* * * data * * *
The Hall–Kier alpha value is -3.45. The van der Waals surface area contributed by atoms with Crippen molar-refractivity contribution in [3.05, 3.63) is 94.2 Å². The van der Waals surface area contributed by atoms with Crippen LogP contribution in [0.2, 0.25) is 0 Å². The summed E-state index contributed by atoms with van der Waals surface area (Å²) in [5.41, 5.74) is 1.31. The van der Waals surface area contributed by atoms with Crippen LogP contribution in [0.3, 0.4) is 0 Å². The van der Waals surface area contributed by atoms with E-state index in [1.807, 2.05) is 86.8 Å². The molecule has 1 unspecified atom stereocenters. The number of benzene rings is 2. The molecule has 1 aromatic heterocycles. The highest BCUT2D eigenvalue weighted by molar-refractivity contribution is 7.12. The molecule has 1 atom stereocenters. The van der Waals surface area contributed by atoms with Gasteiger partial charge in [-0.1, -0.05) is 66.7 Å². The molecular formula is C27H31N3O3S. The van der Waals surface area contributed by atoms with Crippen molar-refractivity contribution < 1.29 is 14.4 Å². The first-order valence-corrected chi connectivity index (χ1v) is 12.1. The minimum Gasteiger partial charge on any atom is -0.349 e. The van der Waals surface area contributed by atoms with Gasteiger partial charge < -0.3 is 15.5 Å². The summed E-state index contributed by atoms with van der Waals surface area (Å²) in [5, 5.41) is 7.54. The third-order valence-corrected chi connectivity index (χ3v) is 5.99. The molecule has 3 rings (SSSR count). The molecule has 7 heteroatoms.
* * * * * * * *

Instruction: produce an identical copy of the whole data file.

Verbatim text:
The Hall–Kier alpha value is -3.45. The van der Waals surface area contributed by atoms with Crippen molar-refractivity contribution in [3.05, 3.63) is 94.2 Å². The van der Waals surface area contributed by atoms with Crippen LogP contribution in [0.2, 0.25) is 0 Å². The summed E-state index contributed by atoms with van der Waals surface area (Å²) in [5.41, 5.74) is 1.31. The van der Waals surface area contributed by atoms with Crippen LogP contribution in [0.3, 0.4) is 0 Å². The van der Waals surface area contributed by atoms with E-state index in [1.807, 2.05) is 86.8 Å². The molecule has 1 unspecified atom stereocenters. The number of benzene rings is 2. The molecule has 1 aromatic heterocycles. The highest BCUT2D eigenvalue weighted by molar-refractivity contribution is 7.12. The molecule has 1 atom stereocenters. The van der Waals surface area contributed by atoms with Gasteiger partial charge in [-0.1, -0.05) is 66.7 Å². The molecular formula is C27H31N3O3S. The van der Waals surface area contributed by atoms with Crippen molar-refractivity contribution < 1.29 is 14.4 Å². The first-order valence-corrected chi connectivity index (χ1v) is 12.1. The minimum Gasteiger partial charge on any atom is -0.349 e. The van der Waals surface area contributed by atoms with Gasteiger partial charge < -0.3 is 15.5 Å². The summed E-state index contributed by atoms with van der Waals surface area (Å²) in [5, 5.41) is 7.54. The third-order valence-corrected chi connectivity index (χ3v) is 5.99. The molecule has 3 rings (SSSR count). The molecule has 7 heteroatoms.